Mar 21 2024

Using CRISPR To Treat HIV

CRISPR has been big scientific news since it was introduced in 2012. The science actually goes back to 1987, but the CRISPR/Cas9 system was patented in 2012, and the developers won the Noble Prize in Chemistry in 2020. The system gives researchers the ability to quickly and cheaply make changes to DNA, by seeking out and matching a desired sequence and then making a cut in the DNA at that location. This can be done to inactivate a specific gene or, using the cells own repair machinery, to insert a gene at that location. This is a massive boon to genetics research but is also a powerful tool of genetic engineering.

There is also the potential for CRISPR to be used as a direct therapy in medicine. In 2023 the first regulatory approval for CRISPR as a treatment for a disease was given to treatments for sickle cell disease and thalassemia. These diseases were targeted for a technical reason – you can take bone marrow out of a patient, use CRISPR to alter the genes for hemoglobin, and then put it back in. What’s really tricky about using CRISPR as a medical treatment is not necessarily the genetic change itself, but getting the CRISPR to the correct cells in the body. This requires a vector, and is the most challenging part of using CRISPR as a medical intervention. But if you can bring the cells to the CRISPR that eliminates the problem.

The potential, however, is huge. The obvious targets for CRISPR therapy would be any genetic disease. Mutated genes could be silenced, inactive genes could be activated to compensate for the mutation, or new functional genes could be inserted. CRISPR gene therapy could be a literal cure for genetic diseases.

Recently, however, a team from the University of Amsterdam presented an abstract at a medical conference showing a proof of concept for a different therapeutic use of CRISPR – to treat HIV (the human immunodeficiency virus).  HIV is a retrovirus, which means it uses reverse transcriptase to insert its genetic code into the DNA of host cells, in this case immune cells. In this way it hijacks the reproductive machinery of the host cells to make more copies of itself. HIV is insidious because at the same time it also preemptively weakens the host’s immune system. We now have very effective treatments for HIV, and properly treated those infected could live a near normal life expectancy. But HIV is notoriously difficult to cure or eradicate.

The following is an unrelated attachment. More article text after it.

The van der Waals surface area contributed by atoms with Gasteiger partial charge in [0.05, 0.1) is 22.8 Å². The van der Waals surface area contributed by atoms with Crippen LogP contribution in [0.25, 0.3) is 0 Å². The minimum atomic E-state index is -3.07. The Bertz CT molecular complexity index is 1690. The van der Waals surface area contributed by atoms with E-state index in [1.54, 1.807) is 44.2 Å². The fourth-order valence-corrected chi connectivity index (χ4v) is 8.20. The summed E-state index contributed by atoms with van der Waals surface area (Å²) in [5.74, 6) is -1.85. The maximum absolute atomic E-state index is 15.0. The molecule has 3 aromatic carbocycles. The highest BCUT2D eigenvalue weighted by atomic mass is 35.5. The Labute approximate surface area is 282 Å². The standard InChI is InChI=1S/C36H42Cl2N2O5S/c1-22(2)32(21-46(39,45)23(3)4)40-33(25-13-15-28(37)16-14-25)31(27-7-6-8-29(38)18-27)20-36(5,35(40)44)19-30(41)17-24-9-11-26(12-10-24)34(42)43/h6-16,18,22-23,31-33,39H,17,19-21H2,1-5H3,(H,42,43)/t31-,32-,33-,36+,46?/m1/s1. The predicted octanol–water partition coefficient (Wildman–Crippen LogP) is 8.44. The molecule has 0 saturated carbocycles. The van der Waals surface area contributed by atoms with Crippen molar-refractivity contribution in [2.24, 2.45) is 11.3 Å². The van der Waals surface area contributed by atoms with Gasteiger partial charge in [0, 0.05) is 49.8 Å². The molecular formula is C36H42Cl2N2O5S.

Part of the challenge is that HIV can go dormant inside host immune cells. It just sits there, in the host DNA, and can reactivate at any time. Some treatments are geared towards activating these viruses so that they can then be targeted by other drugs, and this helps, but still does not lead to eradication. What the Amsterdam scientists did was use CRISPR/Cas9 to literally cut HIV out of the host cells. They treated three volunteer patients for 48 week, showing that the treatment was safe, with no serious side effects. Of course, this is very preliminary evidence, and the researchers are careful to point out this is a proof-of-concept only. We are still years away from an effective treatment. But this preliminary data is encouraging.

It’s still too early to see what the effect of this treatment was. Again, the real challenge is the vector – getting CRISPR to enough immune cells to make a difference. It’s easy to see how this could become an effective treatment, further reducing the HIV load in an infected patient. But the real goal, and what sets this apart from other HIV treatments, is that this is designed to be a cure. But that means it has to completely eliminate HIV from infected cells, or at least thoroughly enough that it is undetectable. The real test will be, can treated patients stop their HIV medications without running the risk of a recurrence? Again, this will take years of research to find out.

This is a nice proof of concept, and a brilliant use of the CRISPR/Cas9 system. I have been following CRISPR news closely for the last decade, and it really has advanced quickly. I think that is primarily due to the fact that this technology facilitates its own research. The first real appeal of CRISPR was as a tool for genetics research, which includes CRISPR itself. It is cheap and fast, meaning that even small labs around the world can engage in CRISPR research, and the pace of genetics research has increased dramatically. This is a great technological positive feedback loop.

We can likely expect continued advances in the CRISPR technology itself along with basic science genetics research, and increasing medical applications. We are still just at the beginning of this technology. It is also perhaps the one recent technology that I feel is not overhyped.

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